The start of the new year marks the beginning of the winter term: you will have a new schedule, face different challenges, experience more possibilities open to you and so much more. Although new year resolutions are often hard to keep, you can learn good habits anytime. There is no better time to do so than now!
By Becky Bando, 3rd-year Concurrent Education, English student
Imagine you’ve changed half of your courses six weeks into the year. But these weren’t just any random courses; these were courses required for your new major. And this change wasn’t just a small shift in your major, like moving from Chemistry to Biology; it was a drastic change, like moving from Math to English. This means weeks of work to catch up on as well as learning a whole new set of skills connected to your major. Not to mention, entering new classes not knowing anyone. What if you change your mind and regret your new major?
By Caleigh Treissman, 3rd-year Psychology major
After the break, getting back into the rhythm of school can sometimes be difficult: the return of responsibility and stress, saying goodbye to family and friends from home. The important thing to remember is that YOU CAN GET BACK INTO THE GROOVE!
We recognize that motivation may be low to start, so here are a few handy tips to get you started!
- Be gentle with yourself. Recognize that it may take you a while to get back into the school work groove! Don’t get down on yourself, take breaks and do what you can!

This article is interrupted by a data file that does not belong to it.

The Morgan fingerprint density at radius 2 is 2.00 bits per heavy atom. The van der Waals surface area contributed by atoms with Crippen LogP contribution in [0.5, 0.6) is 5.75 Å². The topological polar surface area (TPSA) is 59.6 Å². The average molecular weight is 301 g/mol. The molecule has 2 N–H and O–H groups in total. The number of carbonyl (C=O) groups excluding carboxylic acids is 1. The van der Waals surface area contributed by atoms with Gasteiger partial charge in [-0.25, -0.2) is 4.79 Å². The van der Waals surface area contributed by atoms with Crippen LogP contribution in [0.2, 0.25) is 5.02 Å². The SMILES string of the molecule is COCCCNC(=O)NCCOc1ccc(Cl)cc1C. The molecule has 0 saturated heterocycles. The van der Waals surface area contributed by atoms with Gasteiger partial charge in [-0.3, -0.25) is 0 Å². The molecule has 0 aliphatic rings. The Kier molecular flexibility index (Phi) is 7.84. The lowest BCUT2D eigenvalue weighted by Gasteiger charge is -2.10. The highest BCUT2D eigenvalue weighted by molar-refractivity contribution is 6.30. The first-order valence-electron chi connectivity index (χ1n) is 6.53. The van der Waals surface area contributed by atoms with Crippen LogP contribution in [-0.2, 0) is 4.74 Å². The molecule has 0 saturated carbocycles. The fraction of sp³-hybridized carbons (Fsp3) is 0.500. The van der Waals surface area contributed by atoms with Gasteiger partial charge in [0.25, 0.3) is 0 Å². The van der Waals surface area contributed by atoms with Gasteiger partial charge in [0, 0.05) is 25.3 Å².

- Set realistic goals. Don’t plan to do all those readings that you’re dreading all at once! Break them up into manageable chunks!
- Prioritize in order to stay on top of your work! What is each assignment worth? How long will it take you to complete? Ask yourself these questions and do the most important work first!
- Reward yourself when you are able to accomplish tasks that seemed daunting at first!
- Believe in yourself above all else! Put motivational quotations and reminders of your long-term goals around your room to remind yourself why you are here.
Make sure to use your term and weekly schedules in order to keep track of assignments and exams!
It may take some time to really feel back in the groove of school again, but Learning Strategies and the Peer Learning Assistants are here for you if you need some extra support!
By Orly Lipsitz, 3rd-year psychology student
A big part of exam season is the environment you choose to study in. You might be wondering how some of your friends have no problem studying all day in CoGro, or you might be asking yourself how some other friends do all their studying in silent cubicles in Stauffer, Douglas or Bracken. Did you know that one aspect of your personality type—introversion vs extroversion–likely plays a role in determining the best study environment for you?
Are you introverted?